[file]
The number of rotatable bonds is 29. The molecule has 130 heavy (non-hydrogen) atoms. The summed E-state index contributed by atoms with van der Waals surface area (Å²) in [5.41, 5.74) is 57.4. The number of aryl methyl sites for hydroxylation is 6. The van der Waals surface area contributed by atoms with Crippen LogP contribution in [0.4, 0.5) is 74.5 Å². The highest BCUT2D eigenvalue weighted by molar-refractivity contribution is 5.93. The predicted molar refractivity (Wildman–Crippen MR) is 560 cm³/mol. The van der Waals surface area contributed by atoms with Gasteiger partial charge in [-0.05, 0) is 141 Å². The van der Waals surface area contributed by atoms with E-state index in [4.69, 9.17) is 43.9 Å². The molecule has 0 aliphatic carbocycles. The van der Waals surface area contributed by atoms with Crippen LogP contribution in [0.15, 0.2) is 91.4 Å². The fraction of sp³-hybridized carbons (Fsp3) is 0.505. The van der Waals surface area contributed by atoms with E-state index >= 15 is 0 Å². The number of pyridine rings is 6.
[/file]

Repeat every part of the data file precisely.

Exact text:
The number of rotatable bonds is 29. The molecule has 130 heavy (non-hydrogen) atoms. The summed E-state index contributed by atoms with van der Waals surface area (Å²) in [5.41, 5.74) is 57.4. The number of aryl methyl sites for hydroxylation is 6. The van der Waals surface area contributed by atoms with Crippen LogP contribution in [0.4, 0.5) is 74.5 Å². The highest BCUT2D eigenvalue weighted by molar-refractivity contribution is 5.93. The predicted molar refractivity (Wildman–Crippen MR) is 560 cm³/mol. The van der Waals surface area contributed by atoms with Gasteiger partial charge in [-0.05, 0) is 141 Å². The van der Waals surface area contributed by atoms with E-state index in [4.69, 9.17) is 43.9 Å². The molecule has 0 aliphatic carbocycles. The van der Waals surface area contributed by atoms with Crippen LogP contribution in [0.15, 0.2) is 91.4 Å². The fraction of sp³-hybridized carbons (Fsp3) is 0.505. The van der Waals surface area contributed by atoms with E-state index >= 15 is 0 Å². The number of pyridine rings is 6.